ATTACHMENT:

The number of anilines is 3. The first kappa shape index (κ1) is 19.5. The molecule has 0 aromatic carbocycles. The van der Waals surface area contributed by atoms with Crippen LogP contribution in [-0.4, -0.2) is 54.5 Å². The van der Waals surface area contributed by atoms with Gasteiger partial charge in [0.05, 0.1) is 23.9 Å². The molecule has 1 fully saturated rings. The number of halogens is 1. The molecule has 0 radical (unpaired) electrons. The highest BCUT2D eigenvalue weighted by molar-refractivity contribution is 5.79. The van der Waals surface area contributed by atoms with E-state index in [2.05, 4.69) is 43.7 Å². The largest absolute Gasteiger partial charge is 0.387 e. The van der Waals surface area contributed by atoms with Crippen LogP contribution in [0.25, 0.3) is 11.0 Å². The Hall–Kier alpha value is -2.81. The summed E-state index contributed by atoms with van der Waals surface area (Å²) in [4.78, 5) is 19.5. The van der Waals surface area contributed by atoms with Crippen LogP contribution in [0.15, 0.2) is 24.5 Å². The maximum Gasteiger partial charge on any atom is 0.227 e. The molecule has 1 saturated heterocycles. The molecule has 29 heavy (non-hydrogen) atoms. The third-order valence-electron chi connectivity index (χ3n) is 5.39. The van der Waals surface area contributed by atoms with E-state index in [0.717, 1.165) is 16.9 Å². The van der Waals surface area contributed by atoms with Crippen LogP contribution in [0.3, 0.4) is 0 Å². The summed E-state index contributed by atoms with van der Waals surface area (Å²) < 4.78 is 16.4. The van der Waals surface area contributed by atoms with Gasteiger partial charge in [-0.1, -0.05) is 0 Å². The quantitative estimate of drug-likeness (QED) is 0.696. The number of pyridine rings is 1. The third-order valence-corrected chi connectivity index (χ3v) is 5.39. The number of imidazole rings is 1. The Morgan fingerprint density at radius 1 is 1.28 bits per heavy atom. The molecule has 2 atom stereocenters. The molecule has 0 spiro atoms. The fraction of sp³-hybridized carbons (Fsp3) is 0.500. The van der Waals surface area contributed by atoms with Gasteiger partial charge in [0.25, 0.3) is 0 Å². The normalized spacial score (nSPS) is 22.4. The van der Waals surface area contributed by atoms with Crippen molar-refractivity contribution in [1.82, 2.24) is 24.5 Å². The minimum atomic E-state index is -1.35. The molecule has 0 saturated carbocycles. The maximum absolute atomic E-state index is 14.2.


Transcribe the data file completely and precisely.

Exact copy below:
The number of anilines is 3. The first kappa shape index (κ1) is 19.5. The molecule has 0 aromatic carbocycles. The van der Waals surface area contributed by atoms with Crippen LogP contribution in [-0.4, -0.2) is 54.5 Å². The van der Waals surface area contributed by atoms with Gasteiger partial charge in [0.05, 0.1) is 23.9 Å². The molecule has 1 fully saturated rings. The number of halogens is 1. The molecule has 0 radical (unpaired) electrons. The highest BCUT2D eigenvalue weighted by molar-refractivity contribution is 5.79. The van der Waals surface area contributed by atoms with E-state index in [2.05, 4.69) is 43.7 Å². The largest absolute Gasteiger partial charge is 0.387 e. The van der Waals surface area contributed by atoms with Crippen LogP contribution in [0.25, 0.3) is 11.0 Å². The Hall–Kier alpha value is -2.81. The summed E-state index contributed by atoms with van der Waals surface area (Å²) in [4.78, 5) is 19.5. The van der Waals surface area contributed by atoms with Crippen LogP contribution in [0.15, 0.2) is 24.5 Å². The maximum Gasteiger partial charge on any atom is 0.227 e. The molecule has 1 saturated heterocycles. The molecule has 29 heavy (non-hydrogen) atoms. The third-order valence-electron chi connectivity index (χ3n) is 5.39. The van der Waals surface area contributed by atoms with E-state index in [0.717, 1.165) is 16.9 Å². The van der Waals surface area contributed by atoms with Crippen LogP contribution in [0.3, 0.4) is 0 Å². The summed E-state index contributed by atoms with van der Waals surface area (Å²) < 4.78 is 16.4. The van der Waals surface area contributed by atoms with Gasteiger partial charge in [-0.1, -0.05) is 0 Å². The quantitative estimate of drug-likeness (QED) is 0.696. The number of pyridine rings is 1. The third-order valence-corrected chi connectivity index (χ3v) is 5.39. The number of imidazole rings is 1. The Morgan fingerprint density at radius 1 is 1.28 bits per heavy atom. The molecule has 2 atom stereocenters. The molecule has 0 spiro atoms. The fraction of sp³-hybridized carbons (Fsp3) is 0.500. The van der Waals surface area contributed by atoms with Gasteiger partial charge in [0.25, 0.3) is 0 Å². The normalized spacial score (nSPS) is 22.4. The van der Waals surface area contributed by atoms with Crippen molar-refractivity contribution in [1.82, 2.24) is 24.5 Å². The minimum atomic E-state index is -1.35. The molecule has 0 saturated carbocycles. The maximum absolute atomic E-state index is 14.2.